A Walk with Love and Death
Double Studio Gonzo
dB rating: 8/10
Release Date: July 7, 2017
Label: Ipecac Recordings
Earlier this spring I was about to affix the safety harness on the Transformers 3-D ride at Universal Studios Los Angeles when Buzz Osborne of the Melvins joined me at random in the pod. For the next five minutes, I watched as his face transitioned from joy to uncertainty to relief to something approaching ecstasy. Here was a legend of underground music in the throes of joy as he experienced beatitude from immersive special effects. There was a childlike beauty in his embrace of joy via corporate annihilation.
In case you are wondering what this chance meeting has to do with the Melvins’ new double album—another chapter in a catalog that seems to increase by pi squared every year—the answer is everything. A Walk with Love and Death is the work of musicians who simply do not accept that at this point in your career you’re expected to release non-embarrassing albums that allow you to tour perpetually. It’s the work of musicians who abandoned caution at the onset of their careers and jettison it outright decades later. Instead, the Melvins release a colossus of a double album (the first in three-plus decades) that is rife with double personality: radio-friendly hits in the classic Melvins vein with beautifully harmonized vocals on the first album, Death. The second album, Love, the soundtrack to a short film directed by Jesse Nieminen, upends any expectations of safety cultivated by the earlier songs. It’s a headphone-ready orgy of noise, psychotic bebop jazz and sound effects.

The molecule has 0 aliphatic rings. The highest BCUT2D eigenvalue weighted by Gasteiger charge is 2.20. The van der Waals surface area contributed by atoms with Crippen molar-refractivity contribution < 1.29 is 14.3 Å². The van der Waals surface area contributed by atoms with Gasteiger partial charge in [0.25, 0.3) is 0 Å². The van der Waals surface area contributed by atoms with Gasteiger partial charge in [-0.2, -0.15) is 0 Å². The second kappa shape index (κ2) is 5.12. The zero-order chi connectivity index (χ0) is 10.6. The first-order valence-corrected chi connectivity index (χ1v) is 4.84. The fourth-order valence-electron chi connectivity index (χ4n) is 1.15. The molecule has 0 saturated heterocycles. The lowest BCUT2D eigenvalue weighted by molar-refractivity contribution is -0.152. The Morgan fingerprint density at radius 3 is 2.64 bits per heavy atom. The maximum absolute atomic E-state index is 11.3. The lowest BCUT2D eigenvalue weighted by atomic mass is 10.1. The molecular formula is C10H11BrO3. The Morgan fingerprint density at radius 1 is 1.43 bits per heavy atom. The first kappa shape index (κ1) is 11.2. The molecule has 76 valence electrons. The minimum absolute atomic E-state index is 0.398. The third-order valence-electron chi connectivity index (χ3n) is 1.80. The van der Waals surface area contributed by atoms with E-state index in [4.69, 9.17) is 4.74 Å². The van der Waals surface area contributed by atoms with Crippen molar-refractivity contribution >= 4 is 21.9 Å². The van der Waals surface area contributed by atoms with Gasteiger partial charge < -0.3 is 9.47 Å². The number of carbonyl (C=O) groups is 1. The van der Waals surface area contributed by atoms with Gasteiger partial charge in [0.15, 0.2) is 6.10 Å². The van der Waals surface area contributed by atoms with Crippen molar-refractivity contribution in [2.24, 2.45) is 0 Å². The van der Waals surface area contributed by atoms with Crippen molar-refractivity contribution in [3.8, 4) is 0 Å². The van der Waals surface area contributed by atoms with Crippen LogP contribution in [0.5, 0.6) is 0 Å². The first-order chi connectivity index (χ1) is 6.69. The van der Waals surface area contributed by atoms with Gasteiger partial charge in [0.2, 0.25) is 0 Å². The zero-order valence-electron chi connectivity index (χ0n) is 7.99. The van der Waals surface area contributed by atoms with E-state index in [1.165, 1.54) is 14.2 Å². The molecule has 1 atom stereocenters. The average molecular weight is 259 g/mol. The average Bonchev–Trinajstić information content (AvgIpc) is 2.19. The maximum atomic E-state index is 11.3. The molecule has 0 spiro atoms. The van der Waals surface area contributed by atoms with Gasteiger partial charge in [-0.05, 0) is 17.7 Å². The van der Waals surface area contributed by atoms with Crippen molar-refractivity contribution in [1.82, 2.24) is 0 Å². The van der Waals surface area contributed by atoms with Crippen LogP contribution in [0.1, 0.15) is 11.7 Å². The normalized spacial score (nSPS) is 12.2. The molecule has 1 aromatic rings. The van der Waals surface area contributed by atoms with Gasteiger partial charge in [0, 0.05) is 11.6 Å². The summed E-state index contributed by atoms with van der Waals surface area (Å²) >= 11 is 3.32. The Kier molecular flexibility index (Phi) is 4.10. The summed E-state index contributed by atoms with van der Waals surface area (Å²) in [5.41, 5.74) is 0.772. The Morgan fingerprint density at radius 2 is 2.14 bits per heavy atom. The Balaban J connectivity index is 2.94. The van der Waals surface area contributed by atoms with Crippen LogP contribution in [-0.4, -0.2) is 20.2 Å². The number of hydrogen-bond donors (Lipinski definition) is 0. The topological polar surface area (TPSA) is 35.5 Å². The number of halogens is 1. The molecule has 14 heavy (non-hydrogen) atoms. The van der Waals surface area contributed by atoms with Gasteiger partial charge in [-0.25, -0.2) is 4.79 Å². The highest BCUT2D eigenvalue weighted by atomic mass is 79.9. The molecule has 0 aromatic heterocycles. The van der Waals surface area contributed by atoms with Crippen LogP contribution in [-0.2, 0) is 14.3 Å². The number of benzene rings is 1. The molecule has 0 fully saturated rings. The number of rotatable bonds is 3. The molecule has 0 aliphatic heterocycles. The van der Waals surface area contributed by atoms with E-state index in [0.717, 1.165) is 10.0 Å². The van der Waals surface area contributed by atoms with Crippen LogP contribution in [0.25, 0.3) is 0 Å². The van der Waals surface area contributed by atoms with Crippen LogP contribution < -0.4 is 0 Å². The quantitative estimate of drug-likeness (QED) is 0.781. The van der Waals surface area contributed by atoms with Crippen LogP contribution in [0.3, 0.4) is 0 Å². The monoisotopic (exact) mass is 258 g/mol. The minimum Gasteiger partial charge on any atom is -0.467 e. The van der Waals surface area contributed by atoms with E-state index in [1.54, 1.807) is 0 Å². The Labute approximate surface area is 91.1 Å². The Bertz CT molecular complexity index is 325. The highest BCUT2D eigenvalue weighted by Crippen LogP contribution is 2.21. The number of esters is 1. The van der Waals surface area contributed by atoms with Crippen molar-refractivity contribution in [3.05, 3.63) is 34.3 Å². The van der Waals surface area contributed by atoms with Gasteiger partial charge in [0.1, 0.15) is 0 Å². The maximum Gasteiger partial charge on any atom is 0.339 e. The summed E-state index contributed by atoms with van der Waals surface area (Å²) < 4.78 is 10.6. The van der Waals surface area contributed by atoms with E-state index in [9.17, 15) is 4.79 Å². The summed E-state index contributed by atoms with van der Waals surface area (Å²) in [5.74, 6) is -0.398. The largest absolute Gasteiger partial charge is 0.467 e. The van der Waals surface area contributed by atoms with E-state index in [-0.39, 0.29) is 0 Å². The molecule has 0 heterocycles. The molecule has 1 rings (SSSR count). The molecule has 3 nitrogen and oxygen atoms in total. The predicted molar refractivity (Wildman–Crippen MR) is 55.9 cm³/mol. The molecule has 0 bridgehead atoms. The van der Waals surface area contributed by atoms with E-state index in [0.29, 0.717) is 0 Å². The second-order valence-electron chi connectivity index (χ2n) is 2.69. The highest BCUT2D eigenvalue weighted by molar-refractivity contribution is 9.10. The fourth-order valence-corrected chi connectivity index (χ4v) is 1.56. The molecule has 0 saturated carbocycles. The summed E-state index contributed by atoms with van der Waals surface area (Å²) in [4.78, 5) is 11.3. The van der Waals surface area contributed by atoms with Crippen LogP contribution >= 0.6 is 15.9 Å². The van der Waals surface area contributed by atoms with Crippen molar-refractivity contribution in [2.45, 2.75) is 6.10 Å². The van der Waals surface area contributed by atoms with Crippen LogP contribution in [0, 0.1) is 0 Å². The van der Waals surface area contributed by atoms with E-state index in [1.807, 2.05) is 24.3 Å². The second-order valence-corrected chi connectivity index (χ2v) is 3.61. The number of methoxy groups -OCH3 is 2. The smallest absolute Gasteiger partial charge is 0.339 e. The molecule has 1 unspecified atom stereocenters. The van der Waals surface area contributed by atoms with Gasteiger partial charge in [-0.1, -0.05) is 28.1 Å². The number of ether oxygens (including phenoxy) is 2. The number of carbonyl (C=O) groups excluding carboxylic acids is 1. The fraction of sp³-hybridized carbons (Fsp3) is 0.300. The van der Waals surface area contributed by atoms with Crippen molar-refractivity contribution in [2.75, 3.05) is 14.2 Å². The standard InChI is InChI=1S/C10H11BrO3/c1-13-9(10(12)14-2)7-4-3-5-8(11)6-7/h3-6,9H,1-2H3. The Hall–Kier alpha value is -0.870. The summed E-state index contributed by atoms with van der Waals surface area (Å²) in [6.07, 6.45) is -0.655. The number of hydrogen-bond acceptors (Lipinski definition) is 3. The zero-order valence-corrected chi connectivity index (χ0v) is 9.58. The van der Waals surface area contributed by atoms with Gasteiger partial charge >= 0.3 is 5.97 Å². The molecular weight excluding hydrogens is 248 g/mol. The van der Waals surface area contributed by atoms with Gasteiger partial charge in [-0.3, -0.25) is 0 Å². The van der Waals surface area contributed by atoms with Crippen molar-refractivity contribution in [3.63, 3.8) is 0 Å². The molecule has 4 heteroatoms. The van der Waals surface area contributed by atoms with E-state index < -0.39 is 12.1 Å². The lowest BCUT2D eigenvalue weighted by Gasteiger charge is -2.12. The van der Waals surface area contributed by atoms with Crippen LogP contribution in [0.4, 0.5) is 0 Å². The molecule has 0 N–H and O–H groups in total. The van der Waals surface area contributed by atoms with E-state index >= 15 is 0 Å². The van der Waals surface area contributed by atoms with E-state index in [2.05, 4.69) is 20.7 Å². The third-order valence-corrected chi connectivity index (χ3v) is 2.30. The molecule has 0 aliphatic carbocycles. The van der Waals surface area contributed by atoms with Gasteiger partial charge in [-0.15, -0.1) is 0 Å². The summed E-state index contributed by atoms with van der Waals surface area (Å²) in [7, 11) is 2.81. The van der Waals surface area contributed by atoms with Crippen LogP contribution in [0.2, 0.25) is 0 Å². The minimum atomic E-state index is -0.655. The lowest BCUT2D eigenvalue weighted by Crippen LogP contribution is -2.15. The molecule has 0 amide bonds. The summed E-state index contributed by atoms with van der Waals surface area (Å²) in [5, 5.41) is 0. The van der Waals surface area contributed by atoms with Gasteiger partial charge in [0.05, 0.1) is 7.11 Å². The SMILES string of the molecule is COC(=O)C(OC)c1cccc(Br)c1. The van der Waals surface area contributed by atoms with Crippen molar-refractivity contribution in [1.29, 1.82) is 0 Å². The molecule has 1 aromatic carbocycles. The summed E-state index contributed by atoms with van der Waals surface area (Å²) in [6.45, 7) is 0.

It’s a wonder that, well into middle age, a band like the Melvins make a career out of taking incredible risks. It is perhaps an even greater wonder that these audacious gambles sound so compelling.
— Justin M. Norton
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